As our tea party-sponsored government shutdown concludes its second week with little hope for a resolution, the contrast between life in Wisconsin and life in our nation's capital couldn't be clearer. In Wisconsin, we work hard. In Washington, D.C., House Republicans refuse to do the very thing they were hired to do: govern.
Wisconsin is feeling the consequences of their actions. The Milwaukee Journal Sentinel reported that with the government shutdown, over 850,000 people in Wisconsin are in danger of losing their food stamps. Vital assistance for children, the elderly and those most at risk in our state could be cut-off all together. The effects of the shutdown are far-reaching, from public safety to education and security. While this may be the first shutdown in 17 years, the state of affairs in Congress has become crisis after crisis, stalemates and brinkmanship trumping solutions and compromise.
The answer isn't to get mad; it's to get elected. We need to start holding tea party Republicans accountable for their actions and change the conversation in politics. Right here in Wisconsin, we have tea party darlings Sean Duffy and Paul Ryan -- two congressmen who are willing to put party politics ahead of Wisconsin families. The only way to stop the madness in Washington is to elect new, fresh faces from Wisconsin.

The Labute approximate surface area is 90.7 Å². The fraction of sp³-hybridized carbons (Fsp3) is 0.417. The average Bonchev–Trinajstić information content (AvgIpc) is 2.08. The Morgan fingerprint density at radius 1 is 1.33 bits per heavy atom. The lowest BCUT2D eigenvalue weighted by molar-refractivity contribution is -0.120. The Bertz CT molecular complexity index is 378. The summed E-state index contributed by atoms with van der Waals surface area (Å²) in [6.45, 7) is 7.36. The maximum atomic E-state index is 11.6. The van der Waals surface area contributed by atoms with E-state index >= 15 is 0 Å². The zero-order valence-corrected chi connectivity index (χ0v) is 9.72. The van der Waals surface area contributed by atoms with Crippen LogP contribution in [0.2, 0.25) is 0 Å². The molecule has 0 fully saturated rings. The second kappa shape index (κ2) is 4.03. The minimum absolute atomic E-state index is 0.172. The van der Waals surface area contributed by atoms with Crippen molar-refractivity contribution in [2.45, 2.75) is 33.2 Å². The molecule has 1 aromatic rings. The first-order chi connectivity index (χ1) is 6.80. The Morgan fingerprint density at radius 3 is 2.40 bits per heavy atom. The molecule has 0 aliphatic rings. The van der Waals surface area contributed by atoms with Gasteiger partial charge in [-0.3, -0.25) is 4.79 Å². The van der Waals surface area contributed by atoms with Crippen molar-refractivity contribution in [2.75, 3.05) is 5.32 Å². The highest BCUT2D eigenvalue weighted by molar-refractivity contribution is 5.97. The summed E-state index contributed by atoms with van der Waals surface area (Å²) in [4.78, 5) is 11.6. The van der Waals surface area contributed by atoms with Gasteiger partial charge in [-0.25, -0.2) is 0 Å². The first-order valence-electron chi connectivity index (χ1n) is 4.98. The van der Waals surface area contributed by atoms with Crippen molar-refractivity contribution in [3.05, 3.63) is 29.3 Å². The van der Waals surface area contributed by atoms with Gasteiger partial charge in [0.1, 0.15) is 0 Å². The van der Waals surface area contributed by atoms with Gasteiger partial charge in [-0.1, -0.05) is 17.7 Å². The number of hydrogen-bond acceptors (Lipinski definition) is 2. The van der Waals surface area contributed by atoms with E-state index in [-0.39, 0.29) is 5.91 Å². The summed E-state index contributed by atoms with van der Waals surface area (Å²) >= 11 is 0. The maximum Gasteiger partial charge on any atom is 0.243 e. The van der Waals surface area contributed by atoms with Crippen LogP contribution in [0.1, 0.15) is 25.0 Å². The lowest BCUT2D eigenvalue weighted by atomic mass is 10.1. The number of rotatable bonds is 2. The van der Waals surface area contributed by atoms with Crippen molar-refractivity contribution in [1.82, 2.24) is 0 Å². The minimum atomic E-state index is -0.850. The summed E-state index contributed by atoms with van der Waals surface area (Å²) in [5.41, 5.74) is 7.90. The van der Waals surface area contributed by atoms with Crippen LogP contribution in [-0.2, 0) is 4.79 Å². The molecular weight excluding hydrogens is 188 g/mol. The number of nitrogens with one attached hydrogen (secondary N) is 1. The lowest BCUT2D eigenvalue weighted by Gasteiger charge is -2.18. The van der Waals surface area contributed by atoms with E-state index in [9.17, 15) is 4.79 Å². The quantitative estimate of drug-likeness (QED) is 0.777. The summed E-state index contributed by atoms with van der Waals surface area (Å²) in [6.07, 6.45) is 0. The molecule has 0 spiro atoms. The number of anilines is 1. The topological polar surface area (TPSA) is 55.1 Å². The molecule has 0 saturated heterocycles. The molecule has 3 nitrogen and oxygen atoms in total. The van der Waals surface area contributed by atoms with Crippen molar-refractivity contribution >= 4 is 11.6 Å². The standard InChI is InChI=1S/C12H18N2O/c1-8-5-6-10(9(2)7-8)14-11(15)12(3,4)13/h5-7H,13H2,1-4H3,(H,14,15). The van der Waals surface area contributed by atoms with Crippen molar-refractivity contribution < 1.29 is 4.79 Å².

We know it's not easy and it won't happen overnight, but we need to recruit candidates for city councils and county boards who will use their experience at local government to one day run for Congress and beat Paul Ryan or send Sean Duffy packing. We must build the bench of progressive champions who will fight for our values and end the crisis cycle once and for all so that no politician stands between a family and their next meal.
Scott Spector is executive director of Wisconsin Progress, a state-based candidate recruitment and training program building a progressive network of elected leaders at the local and state level. "Citizen" is an opinion series that presents the views of the author. If you would like to reply, please comment or consider submitting an op-ed in response.